Kadambari Gladding travels to east Sri Lanka to discover how communities are recovering from war and natural disaster.
Periya Pillay beams with quiet pride as she feeds her cow with manioca leaves. Over the way her small herd of goats and cows free range in the scrub beyond the village.
It’s a blazing afternoon in this remote corner of Sri Lanka’s eastern Batticaloa district. The plants cower under the strength of the sun, but 42-year-old Periya seems unfazed by the heat as she tends her all-important veggie plot. After all, this is where she found her own strength and the chance to secure her family’s survival. And from the displacement and despair of war, Periya’s success in this humble veggie patch represents a triumph of epic proportions.
Like thousands of Tamils in eastern and northern Sri Lanka, Periya knows all too well the devastating effects of war. Offering me a manioca tuber to taste, we chat in Tamil about her experiences.
Winding the clock back a few years reveals a very different scene in this same location.
The year was 2006, and the pro-independence Liberation Tigers of Tamil Eelam (LTTE) controlled remote parts of the Batticaloa district. In this flat and unobstructed landscape, there was no mistaking the sound that cut through the humid, late evening air no more than a few kilometres from Periya’s home. The thunder of gunfire signalled that the Sri Lankan army had directed its offensive attacks nearby.
In the weeks that followed, government forces struggled to regain control over these parts, and the fighting moved ever closer to the homes of Periya and the other villagers. Finally, gathering together their five young children and all she could carry, Periya and her ill husband made the day-long trek to an Internally Displaced Persons’ Camp (IDP). In the ensuing chaos, as thousands of people fled their villages, Periya and her husband were separated in the crowd.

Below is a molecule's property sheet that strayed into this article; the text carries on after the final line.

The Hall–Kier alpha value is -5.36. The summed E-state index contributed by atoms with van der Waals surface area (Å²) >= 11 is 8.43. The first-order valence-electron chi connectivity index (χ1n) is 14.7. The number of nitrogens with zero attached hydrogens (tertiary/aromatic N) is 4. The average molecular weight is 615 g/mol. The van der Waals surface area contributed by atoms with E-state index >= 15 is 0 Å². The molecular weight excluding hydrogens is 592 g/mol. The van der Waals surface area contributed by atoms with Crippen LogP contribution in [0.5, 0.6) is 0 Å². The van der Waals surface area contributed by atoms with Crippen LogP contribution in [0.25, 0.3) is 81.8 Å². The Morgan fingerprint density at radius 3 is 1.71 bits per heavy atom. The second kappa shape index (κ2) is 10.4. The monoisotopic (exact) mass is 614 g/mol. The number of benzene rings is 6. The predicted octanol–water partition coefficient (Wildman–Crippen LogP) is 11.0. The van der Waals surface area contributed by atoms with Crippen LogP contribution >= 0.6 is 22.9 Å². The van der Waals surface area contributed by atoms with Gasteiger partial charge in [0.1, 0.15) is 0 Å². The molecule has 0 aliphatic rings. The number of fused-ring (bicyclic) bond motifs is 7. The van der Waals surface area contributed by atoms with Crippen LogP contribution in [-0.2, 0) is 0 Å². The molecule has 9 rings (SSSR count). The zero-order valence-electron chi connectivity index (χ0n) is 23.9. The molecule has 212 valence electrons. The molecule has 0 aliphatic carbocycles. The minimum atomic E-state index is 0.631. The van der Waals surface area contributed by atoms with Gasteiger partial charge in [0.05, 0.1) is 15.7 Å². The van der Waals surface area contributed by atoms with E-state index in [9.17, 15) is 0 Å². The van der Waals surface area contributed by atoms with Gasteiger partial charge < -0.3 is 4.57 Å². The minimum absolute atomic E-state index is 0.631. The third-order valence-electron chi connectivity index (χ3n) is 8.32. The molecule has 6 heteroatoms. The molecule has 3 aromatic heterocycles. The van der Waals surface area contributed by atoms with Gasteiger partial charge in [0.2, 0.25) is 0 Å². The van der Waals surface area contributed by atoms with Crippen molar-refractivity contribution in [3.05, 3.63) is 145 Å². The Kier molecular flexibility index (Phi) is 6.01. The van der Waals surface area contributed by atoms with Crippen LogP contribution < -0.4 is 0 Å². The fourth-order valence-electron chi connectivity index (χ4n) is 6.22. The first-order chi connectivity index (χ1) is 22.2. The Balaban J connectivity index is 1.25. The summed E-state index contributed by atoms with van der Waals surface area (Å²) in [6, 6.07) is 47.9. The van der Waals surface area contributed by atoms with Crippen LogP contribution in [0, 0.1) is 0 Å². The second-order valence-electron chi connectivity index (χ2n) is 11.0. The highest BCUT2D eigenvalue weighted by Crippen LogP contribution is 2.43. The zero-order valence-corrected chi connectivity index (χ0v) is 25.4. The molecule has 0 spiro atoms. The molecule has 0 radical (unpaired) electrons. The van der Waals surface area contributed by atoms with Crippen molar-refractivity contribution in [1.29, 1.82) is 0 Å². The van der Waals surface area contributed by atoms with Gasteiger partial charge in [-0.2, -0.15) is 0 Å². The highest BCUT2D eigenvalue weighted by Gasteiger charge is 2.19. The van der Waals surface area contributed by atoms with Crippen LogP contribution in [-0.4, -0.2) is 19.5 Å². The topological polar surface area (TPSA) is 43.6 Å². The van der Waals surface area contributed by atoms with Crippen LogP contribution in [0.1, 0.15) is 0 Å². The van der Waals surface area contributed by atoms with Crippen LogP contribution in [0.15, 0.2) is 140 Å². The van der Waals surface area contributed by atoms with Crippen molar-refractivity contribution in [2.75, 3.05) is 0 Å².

Already weak with a heart condition, it took Periya’s husband three desperate days to locate her and the children at the IDP camp amongst the thousands of other Tamils seeking refuge from the violence engulfing their traditional homelands of the north and east.
Having swapped their comfortable, lagoon-side homes for stark white rows of tents, families such as Periya’s languished in IDP limbo during the final years of the war. After staying in the camp for about one and a half years, Periya was finally allowed to resettle on her land in early 2008.
The north of the country remained under LTTE control where the government was still battling the pro-independence fighters. Large swathes of land with unexploded landmines were still in the slow process of being cleared. And in the east, where Periya’s home once stood in a picturesque grove, there lay a pile of debris. The neighbourhood was desolated and many of the trees were charred from shelling.
Meanwhile, Periya’s children were undernourished and her husband was now chronically ill and unable to undertake any strenuous work. Sustained by basic government handouts of dry rations and 500 Sri Lankan rupees a fortnight (about NZ$5), Periya restarted her life in what remained of the village.
In 2010, a year after the war ended, Periya took up a livelihood microloan of 20,000 Sri Lankan rupees (NZ$186) which was made available to her through the ChildFund New Zealand charity. The loans are given to families with two or more children, where women are the key breadwinners.
Periya used the loan to transform her arid land into a verdant backyard plot – land which now produces bananas, beans, manioca, brinjal and plenty more vegetables during the wet season. The addition of cows, goats and hens means the family can now sell surplus milk and veggies at the local markets, and the profits from Periya’s small farm operation are used to educate her children and feed her family.
Things are going better than expected. Periya has repaid her 20,000-rupee loan and is on the way to taking out another so she can expand her operation. Looking at her garden today, I see vegetables for food and profit for the family. Cows are enjoying the harvested plants, and Periya’s goats have plenty to nibble on as well. “It’s hard to imagine there was almost nothing on this land when we resettled,” she says.